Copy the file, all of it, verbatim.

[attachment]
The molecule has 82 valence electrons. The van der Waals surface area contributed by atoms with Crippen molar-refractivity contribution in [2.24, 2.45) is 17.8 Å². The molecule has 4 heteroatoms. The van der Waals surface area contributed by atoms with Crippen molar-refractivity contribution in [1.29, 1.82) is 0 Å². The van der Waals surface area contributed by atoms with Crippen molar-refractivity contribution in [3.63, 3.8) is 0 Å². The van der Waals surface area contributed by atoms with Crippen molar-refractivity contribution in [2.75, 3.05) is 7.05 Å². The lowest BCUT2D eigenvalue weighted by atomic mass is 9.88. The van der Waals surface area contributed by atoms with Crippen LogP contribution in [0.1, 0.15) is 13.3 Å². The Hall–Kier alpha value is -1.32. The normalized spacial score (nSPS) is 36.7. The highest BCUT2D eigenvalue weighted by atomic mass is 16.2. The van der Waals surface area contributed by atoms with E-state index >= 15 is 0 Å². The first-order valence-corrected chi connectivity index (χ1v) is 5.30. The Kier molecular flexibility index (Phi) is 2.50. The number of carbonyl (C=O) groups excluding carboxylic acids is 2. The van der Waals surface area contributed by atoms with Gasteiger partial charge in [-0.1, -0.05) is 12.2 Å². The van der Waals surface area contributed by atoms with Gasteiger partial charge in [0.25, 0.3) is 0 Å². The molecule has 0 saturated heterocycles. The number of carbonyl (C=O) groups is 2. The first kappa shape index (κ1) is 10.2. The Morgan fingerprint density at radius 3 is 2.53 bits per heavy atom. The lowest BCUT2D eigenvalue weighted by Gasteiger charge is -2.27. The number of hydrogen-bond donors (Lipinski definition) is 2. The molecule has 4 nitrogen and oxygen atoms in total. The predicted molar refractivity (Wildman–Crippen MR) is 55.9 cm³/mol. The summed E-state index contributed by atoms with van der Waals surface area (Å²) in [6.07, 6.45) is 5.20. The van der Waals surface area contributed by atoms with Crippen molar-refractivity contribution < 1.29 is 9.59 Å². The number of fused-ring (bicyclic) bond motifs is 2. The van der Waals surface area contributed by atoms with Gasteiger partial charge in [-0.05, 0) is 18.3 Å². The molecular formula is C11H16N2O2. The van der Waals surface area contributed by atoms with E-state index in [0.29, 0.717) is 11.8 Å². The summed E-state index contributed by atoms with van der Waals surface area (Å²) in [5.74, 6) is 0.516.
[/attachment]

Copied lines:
The molecule has 82 valence electrons. The van der Waals surface area contributed by atoms with Crippen molar-refractivity contribution in [2.24, 2.45) is 17.8 Å². The molecule has 4 heteroatoms. The van der Waals surface area contributed by atoms with Crippen molar-refractivity contribution in [1.29, 1.82) is 0 Å². The van der Waals surface area contributed by atoms with Crippen molar-refractivity contribution in [3.63, 3.8) is 0 Å². The van der Waals surface area contributed by atoms with Crippen molar-refractivity contribution in [2.75, 3.05) is 7.05 Å². The lowest BCUT2D eigenvalue weighted by atomic mass is 9.88. The van der Waals surface area contributed by atoms with Crippen LogP contribution in [0.1, 0.15) is 13.3 Å². The Hall–Kier alpha value is -1.32. The normalized spacial score (nSPS) is 36.7. The highest BCUT2D eigenvalue weighted by atomic mass is 16.2. The van der Waals surface area contributed by atoms with E-state index >= 15 is 0 Å². The first-order valence-corrected chi connectivity index (χ1v) is 5.30. The Kier molecular flexibility index (Phi) is 2.50. The number of carbonyl (C=O) groups excluding carboxylic acids is 2. The van der Waals surface area contributed by atoms with Gasteiger partial charge in [-0.1, -0.05) is 12.2 Å². The van der Waals surface area contributed by atoms with Gasteiger partial charge in [0.25, 0.3) is 0 Å². The molecule has 0 saturated heterocycles. The number of carbonyl (C=O) groups is 2. The first kappa shape index (κ1) is 10.2. The Morgan fingerprint density at radius 3 is 2.53 bits per heavy atom. The lowest BCUT2D eigenvalue weighted by Gasteiger charge is -2.27. The number of hydrogen-bond donors (Lipinski definition) is 2. The molecule has 4 nitrogen and oxygen atoms in total. The predicted molar refractivity (Wildman–Crippen MR) is 55.9 cm³/mol. The summed E-state index contributed by atoms with van der Waals surface area (Å²) in [6.07, 6.45) is 5.20. The van der Waals surface area contributed by atoms with Crippen molar-refractivity contribution < 1.29 is 9.59 Å². The number of fused-ring (bicyclic) bond motifs is 2. The van der Waals surface area contributed by atoms with Gasteiger partial charge in [-0.05, 0) is 18.3 Å². The molecular formula is C11H16N2O2. The van der Waals surface area contributed by atoms with E-state index in [0.29, 0.717) is 11.8 Å². The summed E-state index contributed by atoms with van der Waals surface area (Å²) in [5.74, 6) is 0.516.